Brain Adaptation May Dampen Effects of Cocaine

Dendritic spine proliferation seems to compensate for some impacts of cocaine use.

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NIDA-funded researchers recently were surprised to find evidence that a cocaine-induced change in the structure of brain cells represents an adaptive response that may limit the drug's impact. Previously, scientists had suspected the opposite—that the modification contributed to the tenacity of some harmful effects.

Cocaine's acute psychoactive effects, such as the rush and high, occur because the drug disrupts the normal ebb and flow of neurotransmitter molecules that carry signals between brain cells. The drug's mechanisms for producing longer-lasting effects, such as craving and altered decision-making, are unknown. However, because those long-lasting effects persist after the drug leaves the brain, scientists have inferred that alterations of the brain cell structures that receive and process neurotransmitter signals might be involved.

A leading hypothesis has proposed that a structural change that accounts for cocaine's long-lasting effects is drug-induced proliferation of dendritic spines on neurons in the nucleus accumbens (NAc), a brain region involved in reward, motivation, and addiction. Increases in numbers of these knobby, neuroreceptor-rich structures accompany the development of cocaine addiction (see figure). New dendritic spines could render neurons more responsive to neurotransmitter stimulation and theoretically might form novel, overriding, semi-permanent signaling pathways that could underlie persistent drug-related behaviors.

Images showing reduced MEF2 activity in dendritic spines Blocking MEF2 Increases the Proliferation of Dendritic Spines: RNA interference sequences that reduce production of MEF2 proteins result in more dendritic spines (the knoblike projections in the micrographs) along neurons of the nucleus accumbens. (Graph and photograph from Neuron 59(4); Copyright Elsevier, 2008.)

In a series of experiments with laboratory animals, Dr. Christopher W. Cowan and colleagues at the University of Texas Southwestern Medical School set out to determine cocaine's mechanism for increasing the number of dendritic spines and to test the dendritic spine hypothesis. Their unexpected result suggests that scientists will need to look elsewhere for an explanation of cocaine's persistent effects.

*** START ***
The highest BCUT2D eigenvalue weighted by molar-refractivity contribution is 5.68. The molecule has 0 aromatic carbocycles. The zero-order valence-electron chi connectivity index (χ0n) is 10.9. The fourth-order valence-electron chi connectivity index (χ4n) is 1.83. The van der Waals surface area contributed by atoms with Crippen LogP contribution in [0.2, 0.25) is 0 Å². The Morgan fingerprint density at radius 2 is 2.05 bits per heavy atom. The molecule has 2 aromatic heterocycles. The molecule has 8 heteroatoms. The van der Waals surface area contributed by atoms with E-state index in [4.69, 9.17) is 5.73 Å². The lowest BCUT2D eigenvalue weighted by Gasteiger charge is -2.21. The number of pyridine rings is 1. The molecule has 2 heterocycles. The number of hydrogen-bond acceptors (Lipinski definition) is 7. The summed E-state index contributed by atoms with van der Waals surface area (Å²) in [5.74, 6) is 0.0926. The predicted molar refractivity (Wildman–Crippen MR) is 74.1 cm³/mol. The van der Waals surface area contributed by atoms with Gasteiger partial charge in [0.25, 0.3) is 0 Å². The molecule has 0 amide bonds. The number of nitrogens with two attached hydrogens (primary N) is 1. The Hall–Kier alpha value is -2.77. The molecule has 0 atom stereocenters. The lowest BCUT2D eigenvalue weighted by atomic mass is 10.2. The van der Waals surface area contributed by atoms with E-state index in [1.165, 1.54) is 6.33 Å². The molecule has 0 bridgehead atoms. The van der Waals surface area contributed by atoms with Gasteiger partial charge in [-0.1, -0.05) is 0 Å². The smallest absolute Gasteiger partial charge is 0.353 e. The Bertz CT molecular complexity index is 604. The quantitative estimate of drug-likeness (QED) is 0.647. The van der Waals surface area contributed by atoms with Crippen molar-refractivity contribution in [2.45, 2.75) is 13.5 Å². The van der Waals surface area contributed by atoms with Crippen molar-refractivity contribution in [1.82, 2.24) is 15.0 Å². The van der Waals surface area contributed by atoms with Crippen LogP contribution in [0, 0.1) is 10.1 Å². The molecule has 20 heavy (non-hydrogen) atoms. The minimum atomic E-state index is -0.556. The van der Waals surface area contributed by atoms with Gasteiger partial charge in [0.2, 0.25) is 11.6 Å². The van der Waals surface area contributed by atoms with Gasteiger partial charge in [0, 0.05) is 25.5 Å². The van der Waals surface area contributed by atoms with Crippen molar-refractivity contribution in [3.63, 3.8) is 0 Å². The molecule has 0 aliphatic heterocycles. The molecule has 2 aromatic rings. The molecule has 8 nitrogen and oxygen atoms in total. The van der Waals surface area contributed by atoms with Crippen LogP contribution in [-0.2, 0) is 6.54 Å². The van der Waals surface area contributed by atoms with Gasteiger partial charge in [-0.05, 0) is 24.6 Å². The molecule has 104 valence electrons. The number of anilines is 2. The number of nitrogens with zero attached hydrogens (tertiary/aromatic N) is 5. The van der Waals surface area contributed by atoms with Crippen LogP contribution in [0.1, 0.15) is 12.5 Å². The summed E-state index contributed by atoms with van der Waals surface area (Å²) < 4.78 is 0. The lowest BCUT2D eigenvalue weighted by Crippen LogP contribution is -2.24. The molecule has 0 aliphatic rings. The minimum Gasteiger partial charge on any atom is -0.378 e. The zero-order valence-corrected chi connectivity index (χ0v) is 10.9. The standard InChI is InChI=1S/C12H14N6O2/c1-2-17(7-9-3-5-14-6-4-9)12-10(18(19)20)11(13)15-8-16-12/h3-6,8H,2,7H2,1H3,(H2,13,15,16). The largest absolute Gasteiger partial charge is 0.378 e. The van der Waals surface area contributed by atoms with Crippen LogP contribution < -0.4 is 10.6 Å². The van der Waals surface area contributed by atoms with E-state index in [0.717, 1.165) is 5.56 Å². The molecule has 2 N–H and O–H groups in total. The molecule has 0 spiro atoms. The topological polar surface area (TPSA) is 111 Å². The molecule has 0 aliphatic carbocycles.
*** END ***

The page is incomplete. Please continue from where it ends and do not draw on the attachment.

The work also revealed cocaine's mechanism for increasing dendritic spines, and that finding suggested a potential new medication strategy for treating cocaine addiction.

Revealing the Mechanism

The Texas team's investigations centered on a small family of proteins, myocyte enhancer factor 2 (MEF2), whose many functions include regulating the number of excitatory synaptic connections in the brain. Consistent with this role, several studies have shown that in some parts of the brain, the number of dendritic spines—which are sites of excitatory synapses—is inversely related to levels of MEF2 activity.

Other studies have shown that cocaine increases the activity of an enzyme, cyclin-dependent kinase 5 (Cdk5), that inhibits MEF2 activity. Accordingly, Dr. Cowan says, "We hypothesized that chronic exposure to cocaine would inhibit MEF2, which would lead to an increase in the number of dendritic spines and alter behavioral responses to repeated cocaine use."

In an initial set of experiments, Dr. Cowan and colleagues confirmed that cocaine reduces MEF2 activity in the NAc, and they mapped out the underlying molecular pathways (see box below). They then established that MEF2 inhibition is the link between cocaine and dendritic spine proliferation by demonstrating that:

  • In and of itself, reducing MEF2 activity in the NAc resulted in an increase in the number of dendritic spines there;
  • If cocaine is prevented from inhibiting MEF2 activity, it does not increase dendritic spines.

For the first demonstration, the researchers gave mice two injections, one into each side of the NAc. One of the injections contained virus into which the researchers had incorporated two RNA interference (RNAi) sequences that together shut down most MEF2 activity; the other, a control injection, contained a similar RNAi sequence that had been modified so that it would not affect MEF2. The researchers then gave some of the animals cocaine and the others saline daily for 4 weeks, then counted dendritic spines. The cocaine-treated animals had more spines than the saline-treated animals on the side of the NAc with normal MEF2 activity, but on the side with reduced MEF2 activity, cocaine did not cause spine proliferation beyond that observed in the saline-treated animals.